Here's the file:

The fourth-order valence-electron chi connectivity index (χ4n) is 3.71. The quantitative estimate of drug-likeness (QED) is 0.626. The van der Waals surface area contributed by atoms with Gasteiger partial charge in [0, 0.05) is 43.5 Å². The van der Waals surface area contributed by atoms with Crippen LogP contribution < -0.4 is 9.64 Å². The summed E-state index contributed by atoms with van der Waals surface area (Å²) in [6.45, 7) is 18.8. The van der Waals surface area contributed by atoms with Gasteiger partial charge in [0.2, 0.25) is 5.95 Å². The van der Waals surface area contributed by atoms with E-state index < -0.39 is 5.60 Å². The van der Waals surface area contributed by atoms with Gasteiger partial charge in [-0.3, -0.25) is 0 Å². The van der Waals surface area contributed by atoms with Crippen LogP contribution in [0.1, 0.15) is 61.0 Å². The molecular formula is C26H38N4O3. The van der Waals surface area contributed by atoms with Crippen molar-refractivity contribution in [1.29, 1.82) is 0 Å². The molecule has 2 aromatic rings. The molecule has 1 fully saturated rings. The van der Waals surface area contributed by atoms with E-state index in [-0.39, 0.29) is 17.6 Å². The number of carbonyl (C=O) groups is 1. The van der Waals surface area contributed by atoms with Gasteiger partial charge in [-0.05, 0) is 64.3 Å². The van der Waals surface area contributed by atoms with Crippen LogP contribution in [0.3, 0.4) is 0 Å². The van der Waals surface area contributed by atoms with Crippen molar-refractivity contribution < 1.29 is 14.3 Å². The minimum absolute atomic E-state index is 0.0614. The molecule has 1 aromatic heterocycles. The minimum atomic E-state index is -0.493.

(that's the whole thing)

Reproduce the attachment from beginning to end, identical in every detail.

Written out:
The fourth-order valence-electron chi connectivity index (χ4n) is 3.71. The quantitative estimate of drug-likeness (QED) is 0.626. The van der Waals surface area contributed by atoms with Gasteiger partial charge in [0, 0.05) is 43.5 Å². The van der Waals surface area contributed by atoms with Crippen LogP contribution < -0.4 is 9.64 Å². The summed E-state index contributed by atoms with van der Waals surface area (Å²) in [6.45, 7) is 18.8. The van der Waals surface area contributed by atoms with Gasteiger partial charge in [0.2, 0.25) is 5.95 Å². The van der Waals surface area contributed by atoms with E-state index < -0.39 is 5.60 Å². The van der Waals surface area contributed by atoms with Gasteiger partial charge in [-0.3, -0.25) is 0 Å². The van der Waals surface area contributed by atoms with Crippen LogP contribution in [0.1, 0.15) is 61.0 Å². The molecular formula is C26H38N4O3. The van der Waals surface area contributed by atoms with Crippen molar-refractivity contribution in [1.29, 1.82) is 0 Å². The molecule has 2 aromatic rings. The molecule has 1 fully saturated rings. The van der Waals surface area contributed by atoms with E-state index in [-0.39, 0.29) is 17.6 Å². The number of carbonyl (C=O) groups is 1. The van der Waals surface area contributed by atoms with Gasteiger partial charge in [-0.05, 0) is 64.3 Å². The van der Waals surface area contributed by atoms with Crippen LogP contribution in [0.3, 0.4) is 0 Å². The van der Waals surface area contributed by atoms with Crippen molar-refractivity contribution < 1.29 is 14.3 Å². The minimum absolute atomic E-state index is 0.0614. The molecule has 1 aromatic heterocycles. The minimum atomic E-state index is -0.493.